You should contact an attorney in New Jersey to get an exact answer..However, normally if you have not signed the credit card contract, or any contract, you will not be held liable to the debts of a deceased spouse..Remember..A creditor can go after the estate of a deceased spouse. * No, New Jersey is not a community property state, therefore marital debts that are not jointly held belong solely to the spouse who held the account. All non exempt assets and debts of the deceased are entered into probate procedure and handled according to the state probate laws.
No one. The person left is not responsible for the debt. The credit cards want people to think that the family owes for the deceased debt, but they don't.
No. Only the account holder is responsible for repayment of debt incurred on a credit card. An authorized user is not responsible for repayment, but in this case if the now deceased AU continued to use the account after the death of her mother (the account holder), the AU's estate might be responsible for any charges made under such circumstances. In any event, the surviving spouse is NOT responsible to repay the CC debt.
Interest does not accrue on credit card debt after the card holder is deceased. It can occur however, if the spouse is on the account.
No. The card holder is responsible for all debt on the credit they extended to him. (You may be responsible to the credit card holder for the debt he incurred for you, if that was your agreement).
Your estate is responsible for your debts. If the business is owned by the deceased, the business is responsible. A spouse is not responsible, but the amount they inherit will be affected by the debts.
If they are not an account holder they are not responsible for the debt. All debts and assets and wills are handled in accordance with the state probate laws in which the deceased lived and/or owned property.
Account holder deceased
If you have a card with your name on it usually you are considered a joint account holder and are responsible for the debt incurred on that account. If a consumer is listed as an authorized user (they do not have a card with their name) he or she is not responsible for the debt.
The estate of the deceased. Also anyone that was listed as a co-signer or joint account holder.
no not responsible, only if you are a co-signer/joint account holder
Alabama is not a community property state, the surviving spouse is not responsible for creditor debt unless he or she was a joint account holder.
Answer credit cardfrom past experience with my mother in law, you are responsible for the credit card balance The surviving joint account holder would be responsible for the entire amount owed.Credit Card DebtUnfortunantly you will be responsible for all of it.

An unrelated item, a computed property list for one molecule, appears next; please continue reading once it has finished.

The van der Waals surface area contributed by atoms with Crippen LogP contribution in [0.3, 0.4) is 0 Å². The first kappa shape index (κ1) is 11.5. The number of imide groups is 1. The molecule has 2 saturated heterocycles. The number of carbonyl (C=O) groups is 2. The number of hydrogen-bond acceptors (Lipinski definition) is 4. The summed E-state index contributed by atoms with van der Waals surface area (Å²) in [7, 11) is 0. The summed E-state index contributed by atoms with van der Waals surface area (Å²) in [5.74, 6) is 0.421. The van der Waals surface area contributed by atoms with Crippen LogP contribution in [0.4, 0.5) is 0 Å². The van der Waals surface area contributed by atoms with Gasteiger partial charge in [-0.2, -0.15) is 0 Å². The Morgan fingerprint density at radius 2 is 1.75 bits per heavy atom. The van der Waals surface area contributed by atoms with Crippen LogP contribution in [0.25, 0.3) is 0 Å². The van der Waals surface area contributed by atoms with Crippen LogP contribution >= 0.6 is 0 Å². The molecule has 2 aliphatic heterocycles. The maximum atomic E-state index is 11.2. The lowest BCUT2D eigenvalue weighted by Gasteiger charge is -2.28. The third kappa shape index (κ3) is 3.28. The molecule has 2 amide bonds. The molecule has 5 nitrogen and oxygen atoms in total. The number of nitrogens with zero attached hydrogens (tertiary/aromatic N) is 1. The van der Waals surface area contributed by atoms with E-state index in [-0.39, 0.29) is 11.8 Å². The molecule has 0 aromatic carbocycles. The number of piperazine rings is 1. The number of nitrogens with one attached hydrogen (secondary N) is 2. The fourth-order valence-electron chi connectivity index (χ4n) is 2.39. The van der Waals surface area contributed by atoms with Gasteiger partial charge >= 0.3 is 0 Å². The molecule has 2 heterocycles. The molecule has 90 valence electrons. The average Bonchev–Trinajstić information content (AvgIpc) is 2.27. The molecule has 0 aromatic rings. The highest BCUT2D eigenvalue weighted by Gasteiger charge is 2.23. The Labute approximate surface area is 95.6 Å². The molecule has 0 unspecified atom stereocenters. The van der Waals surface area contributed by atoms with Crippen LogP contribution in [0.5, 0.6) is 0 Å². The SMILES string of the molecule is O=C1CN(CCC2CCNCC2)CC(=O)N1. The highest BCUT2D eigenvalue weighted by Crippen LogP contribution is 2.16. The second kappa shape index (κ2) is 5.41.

If you were not listed as a joint account holder you are not responsible for the debt.
California is a community property state. Essentially, anything financial is owned or the responsibility of both entirely.
Not unless she or he were a joint account holder. However, the estate may be responsible for paying the debt before the funds can be distributed. Check with a local lawyer.
Not if you are responsible for all of the loans or credit card payments on your credit report. But, if the second card holder is responsible for any payments on your cards, and doesn't make them, then it can cause your score to lower.
Illinois is not a community property state, therefore a spouse who is not a joint account holder is not responsible for the credit card debt of the other spouse.
Condolences for your loss. To answer your question, not only no, but hell no! Unless you were a joint account holder, you have no liability for your deceased mother.
The estate of the credit card holder. If the surviving spouse was an approved user, or co-signee they would also be responsible.
AN authorized user cannot be held responsible for a primary holder's debt in any case. Only a joint holder can be liable for the debt. YES OF COURSE
California is a community property state, therefore if there is a surviving spouse he or she is responsible for all outstanding debt including credit card accounts even if the decedent was a sole account holder. If there is not a surviving spouse the credit card debt will become a part of the probate procedure and will be handled according to the state laws of distribution of an estate.
The primary insurance holder will be held responsible. That is part of the agreement, they will have to pay.
Yes, she will be held responsible. The primary insurance holder is always responsible for the medical costs under